With the April 1917 entry of the United States into World War I during Woodrow Wilson’s administration, the Bureau’s work was increased again. As a result of the war, the Bureau acquired responsibility for the Espionage, Selective Service, and Sabotage Acts, and assisted the Department of Labor by investigating enemy aliens. During these years Special Agents with general investigative experience and facility in certain languages augmented the Bureau.
William J. Flynn, former head of the Secret Service, became Director of the Bureau of Investigation in July 1919 and was the first to use that title. In October 1919, the passage of the National Motor Vehicle Theft Act gave the Bureau of Investigation another tool by which to prosecute criminals who previously evaded the law by crossing state lines. With the return of the country to “normalcy” under President Warren G. Harding in 1921, the Bureau of Investigation returned to its pre-war role of fighting the few federal crimes.
The years from 1921 to 1933 were sometimes called the “lawless years” because of the many gangsters and the public disregard for Prohibition, which made it illegal to sell or import intoxicating beverages. Prohibition created a new federal medium for fighting crime, but the Department of the Treasury, not the Department of Justice, had jurisdiction for these violations.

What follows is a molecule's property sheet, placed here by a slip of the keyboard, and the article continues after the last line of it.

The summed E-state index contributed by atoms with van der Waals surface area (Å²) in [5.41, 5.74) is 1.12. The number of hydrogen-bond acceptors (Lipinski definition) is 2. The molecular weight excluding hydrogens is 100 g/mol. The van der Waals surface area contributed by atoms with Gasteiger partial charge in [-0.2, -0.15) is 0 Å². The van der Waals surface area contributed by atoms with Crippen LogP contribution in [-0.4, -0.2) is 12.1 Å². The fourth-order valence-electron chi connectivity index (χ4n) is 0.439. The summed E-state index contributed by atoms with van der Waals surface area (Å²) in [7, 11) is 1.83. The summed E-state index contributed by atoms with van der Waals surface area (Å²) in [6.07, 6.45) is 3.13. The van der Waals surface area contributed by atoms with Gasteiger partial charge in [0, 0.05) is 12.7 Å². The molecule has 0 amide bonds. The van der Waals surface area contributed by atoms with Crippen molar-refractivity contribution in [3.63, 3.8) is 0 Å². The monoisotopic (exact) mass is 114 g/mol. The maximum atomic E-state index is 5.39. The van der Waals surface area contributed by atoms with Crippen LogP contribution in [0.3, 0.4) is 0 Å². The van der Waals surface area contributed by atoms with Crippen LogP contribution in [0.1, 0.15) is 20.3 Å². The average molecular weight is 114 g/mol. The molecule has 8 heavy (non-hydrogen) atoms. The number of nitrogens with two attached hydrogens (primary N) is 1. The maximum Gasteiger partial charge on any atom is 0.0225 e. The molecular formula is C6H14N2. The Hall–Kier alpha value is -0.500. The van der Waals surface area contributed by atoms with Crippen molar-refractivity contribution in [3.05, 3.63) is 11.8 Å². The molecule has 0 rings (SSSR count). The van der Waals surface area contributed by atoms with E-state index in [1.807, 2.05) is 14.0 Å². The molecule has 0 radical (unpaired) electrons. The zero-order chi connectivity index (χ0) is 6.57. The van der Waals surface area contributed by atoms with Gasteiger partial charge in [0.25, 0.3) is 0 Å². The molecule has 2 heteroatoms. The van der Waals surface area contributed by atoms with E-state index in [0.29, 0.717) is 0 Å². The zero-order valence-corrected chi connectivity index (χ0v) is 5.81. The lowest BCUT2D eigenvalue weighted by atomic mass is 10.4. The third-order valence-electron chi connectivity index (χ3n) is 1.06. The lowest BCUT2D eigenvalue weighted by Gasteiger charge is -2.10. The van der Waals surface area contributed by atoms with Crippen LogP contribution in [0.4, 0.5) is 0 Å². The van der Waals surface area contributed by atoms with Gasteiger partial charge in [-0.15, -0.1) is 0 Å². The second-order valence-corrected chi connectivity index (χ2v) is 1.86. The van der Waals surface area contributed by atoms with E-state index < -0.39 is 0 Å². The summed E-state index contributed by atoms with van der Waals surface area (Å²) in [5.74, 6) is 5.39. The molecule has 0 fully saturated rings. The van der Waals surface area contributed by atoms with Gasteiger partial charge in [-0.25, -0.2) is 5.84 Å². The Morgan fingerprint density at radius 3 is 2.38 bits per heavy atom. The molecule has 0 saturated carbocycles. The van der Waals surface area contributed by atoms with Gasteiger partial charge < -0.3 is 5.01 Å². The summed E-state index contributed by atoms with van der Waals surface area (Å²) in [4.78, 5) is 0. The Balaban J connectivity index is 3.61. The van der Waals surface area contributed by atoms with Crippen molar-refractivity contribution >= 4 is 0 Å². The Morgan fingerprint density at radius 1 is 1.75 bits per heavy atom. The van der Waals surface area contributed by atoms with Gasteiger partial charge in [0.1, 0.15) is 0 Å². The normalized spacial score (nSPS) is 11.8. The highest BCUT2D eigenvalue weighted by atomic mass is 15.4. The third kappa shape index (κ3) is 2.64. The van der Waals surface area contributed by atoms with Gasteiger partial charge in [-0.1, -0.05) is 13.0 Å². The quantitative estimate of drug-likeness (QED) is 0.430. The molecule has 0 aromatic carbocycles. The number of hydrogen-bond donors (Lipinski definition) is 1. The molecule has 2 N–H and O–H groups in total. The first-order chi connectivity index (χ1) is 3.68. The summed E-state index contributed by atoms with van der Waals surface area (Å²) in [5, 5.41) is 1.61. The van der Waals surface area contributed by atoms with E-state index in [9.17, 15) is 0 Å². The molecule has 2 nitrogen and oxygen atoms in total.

Attacking crimes that were federal in scope but local in jurisdiction called for creative solutions. The Bureau of Investigation had limited success using its narrow jurisdiction to investigate some of the criminals of “the gangster era.” For example, it investigated Al Capone as a “fugitive federal witness.”
A federal investigation of a resurgent white supremacy movement also required creativity. The Ku Klux Klan, dormant since the late 1800s, was revived in part to counteract the economic gains made by African Americans during World War I. The Bureau of Investigation used the Mann Act to bring Louisiana’s philandering Ku Klux Klan “Imperial Kleagle” to justice.
Through these investigations and other more traditional investigations of neutrality violations and antitrust violations, the Bureau of Investigation gained stature. Although the Harding Administration suffered from unqualified and sometimes corrupt officials, the Progressive Era reform tradition continued among the professional Department of Justice Special Agents. The new Bureau of Investigation Director, William J. Burns, who had previously run his own detective agency, appointed 26-year-old J. Edgar Hoover as Assistant Director. Hoover, a graduate of George Washington University Law School, had worked for the Department of Justice since 1917, where he headed the enemy alien operations during World War I and assisted in the General Intelligence Division under Attorney General A. Mitchell Palmer, investigating suspected anarchists and communists.
After President Harding died in 1923, his successor, Calvin Coolidge, appointed replacements for Harding’s cronies in the Cabinet. For the new Attorney General, Coolidge appointed attorney Harlan Fiske Stone who, on May 10, 1924, selected Hoover to head the Bureau of Investigation. By inclination and training, Hoover embodied the Progressive tradition. His appointment ensured that the Bureau of Investigation would keep that tradition alive.